Council Votes To Limit Building Height

The City Council Tuesday agreed to temporarily cap the height of buildings that can be built in San Diego's uptown neighborhoods while the area's community plan is updated.

The City Council voted 6-1 to prohibit construction of buildings taller than 50 feet in Mission Hills and 65 feet in Hillcrest and Bankers Hill.

Current zoning laws allow for structures up to 200 feet tall.

Opponents said the lower height limit will lead to fewer affordable housing units being built in the Uptown neighborhoods.

"The proposed ordinance arbitrarily down zones an area of the city of San Diego which is designated for high-density, mixed-use development," said Robin Munro, a lawyer who represents property owners.

Councilman Jim Madaffer, who cast the lone dissenting vote, agreed, saying the prohibition contradicts efforts to create affordable housing.

Barry Hager, president of the group Mission Hills Heritage, called that argument false, testifying that the residential towers now being built in Uptown don't contain any affordable housing. "The developers aren't building affordable housing," Hager said.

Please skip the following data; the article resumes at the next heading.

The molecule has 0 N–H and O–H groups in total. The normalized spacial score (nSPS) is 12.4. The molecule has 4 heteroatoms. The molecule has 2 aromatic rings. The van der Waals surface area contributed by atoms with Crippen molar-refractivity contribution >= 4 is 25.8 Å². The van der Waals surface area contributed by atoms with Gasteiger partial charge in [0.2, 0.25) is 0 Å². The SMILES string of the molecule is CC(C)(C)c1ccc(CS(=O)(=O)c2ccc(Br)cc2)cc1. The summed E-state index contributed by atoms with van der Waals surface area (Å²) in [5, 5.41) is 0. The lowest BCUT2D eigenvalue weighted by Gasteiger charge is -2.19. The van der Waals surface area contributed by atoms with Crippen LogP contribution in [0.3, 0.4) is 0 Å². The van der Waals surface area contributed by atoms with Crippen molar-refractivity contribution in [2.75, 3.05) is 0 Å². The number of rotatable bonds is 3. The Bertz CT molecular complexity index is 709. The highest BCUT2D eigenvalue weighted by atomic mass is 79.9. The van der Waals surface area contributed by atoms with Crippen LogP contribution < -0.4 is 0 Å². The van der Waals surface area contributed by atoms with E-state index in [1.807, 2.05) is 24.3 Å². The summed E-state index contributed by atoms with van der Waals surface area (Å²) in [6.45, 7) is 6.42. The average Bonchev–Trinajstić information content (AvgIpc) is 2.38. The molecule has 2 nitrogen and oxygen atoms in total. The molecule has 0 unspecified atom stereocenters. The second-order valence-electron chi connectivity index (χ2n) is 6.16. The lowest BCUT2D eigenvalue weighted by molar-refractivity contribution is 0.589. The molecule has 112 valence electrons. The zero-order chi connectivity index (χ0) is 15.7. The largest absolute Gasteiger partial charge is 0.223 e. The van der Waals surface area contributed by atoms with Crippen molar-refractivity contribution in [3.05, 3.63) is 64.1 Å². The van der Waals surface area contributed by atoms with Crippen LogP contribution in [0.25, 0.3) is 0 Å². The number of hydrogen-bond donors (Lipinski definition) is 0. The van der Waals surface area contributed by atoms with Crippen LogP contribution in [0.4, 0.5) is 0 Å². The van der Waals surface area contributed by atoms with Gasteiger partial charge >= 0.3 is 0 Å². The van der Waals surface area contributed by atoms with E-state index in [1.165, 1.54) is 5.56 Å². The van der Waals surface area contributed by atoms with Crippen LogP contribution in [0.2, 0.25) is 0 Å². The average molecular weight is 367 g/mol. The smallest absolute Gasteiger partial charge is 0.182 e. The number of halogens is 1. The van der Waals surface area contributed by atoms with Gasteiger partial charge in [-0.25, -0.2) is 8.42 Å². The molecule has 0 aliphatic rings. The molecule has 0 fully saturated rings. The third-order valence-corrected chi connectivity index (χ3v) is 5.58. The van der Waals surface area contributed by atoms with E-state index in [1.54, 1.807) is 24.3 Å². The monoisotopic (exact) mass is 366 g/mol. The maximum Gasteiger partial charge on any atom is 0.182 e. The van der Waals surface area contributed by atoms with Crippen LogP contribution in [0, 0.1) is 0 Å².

Others said the building height limit is needed to preserve community character in San Diego's oldest neighborhoods. "It's important because our community character, aesthetics and the whole feel of our community is in jeopardy," said Juli Peters-Hyde, a member of the Hillcrest Town Council.

The interim height ordinance will take effect 30 days after a second reading by the City Council.

It will end after 2 1/2 years if a new community plan has not been adopted.

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